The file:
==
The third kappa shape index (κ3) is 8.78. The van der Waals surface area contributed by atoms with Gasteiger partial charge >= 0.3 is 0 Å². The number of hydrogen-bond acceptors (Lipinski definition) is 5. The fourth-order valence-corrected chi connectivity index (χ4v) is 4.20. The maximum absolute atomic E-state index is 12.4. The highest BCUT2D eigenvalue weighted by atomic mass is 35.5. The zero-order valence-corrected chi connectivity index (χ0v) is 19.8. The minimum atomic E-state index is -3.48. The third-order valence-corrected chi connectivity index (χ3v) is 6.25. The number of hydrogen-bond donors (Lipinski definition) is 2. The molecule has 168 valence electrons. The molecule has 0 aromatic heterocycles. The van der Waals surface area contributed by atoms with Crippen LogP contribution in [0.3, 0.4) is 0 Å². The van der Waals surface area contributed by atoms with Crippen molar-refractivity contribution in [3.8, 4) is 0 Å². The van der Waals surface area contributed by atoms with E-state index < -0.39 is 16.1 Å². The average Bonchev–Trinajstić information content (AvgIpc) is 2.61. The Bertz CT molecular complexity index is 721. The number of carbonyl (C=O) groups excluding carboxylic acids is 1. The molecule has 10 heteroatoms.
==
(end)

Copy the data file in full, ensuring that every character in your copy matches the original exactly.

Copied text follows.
The third kappa shape index (κ3) is 8.78. The van der Waals surface area contributed by atoms with Gasteiger partial charge >= 0.3 is 0 Å². The number of hydrogen-bond acceptors (Lipinski definition) is 5. The fourth-order valence-corrected chi connectivity index (χ4v) is 4.20. The maximum absolute atomic E-state index is 12.4. The highest BCUT2D eigenvalue weighted by atomic mass is 35.5. The zero-order valence-corrected chi connectivity index (χ0v) is 19.8. The minimum atomic E-state index is -3.48. The third-order valence-corrected chi connectivity index (χ3v) is 6.25. The number of hydrogen-bond donors (Lipinski definition) is 2. The molecule has 168 valence electrons. The molecule has 0 aromatic heterocycles. The van der Waals surface area contributed by atoms with Crippen LogP contribution in [0.3, 0.4) is 0 Å². The van der Waals surface area contributed by atoms with Crippen molar-refractivity contribution in [3.8, 4) is 0 Å². The van der Waals surface area contributed by atoms with E-state index < -0.39 is 16.1 Å². The average Bonchev–Trinajstić information content (AvgIpc) is 2.61. The Bertz CT molecular complexity index is 721. The number of carbonyl (C=O) groups excluding carboxylic acids is 1. The molecule has 10 heteroatoms.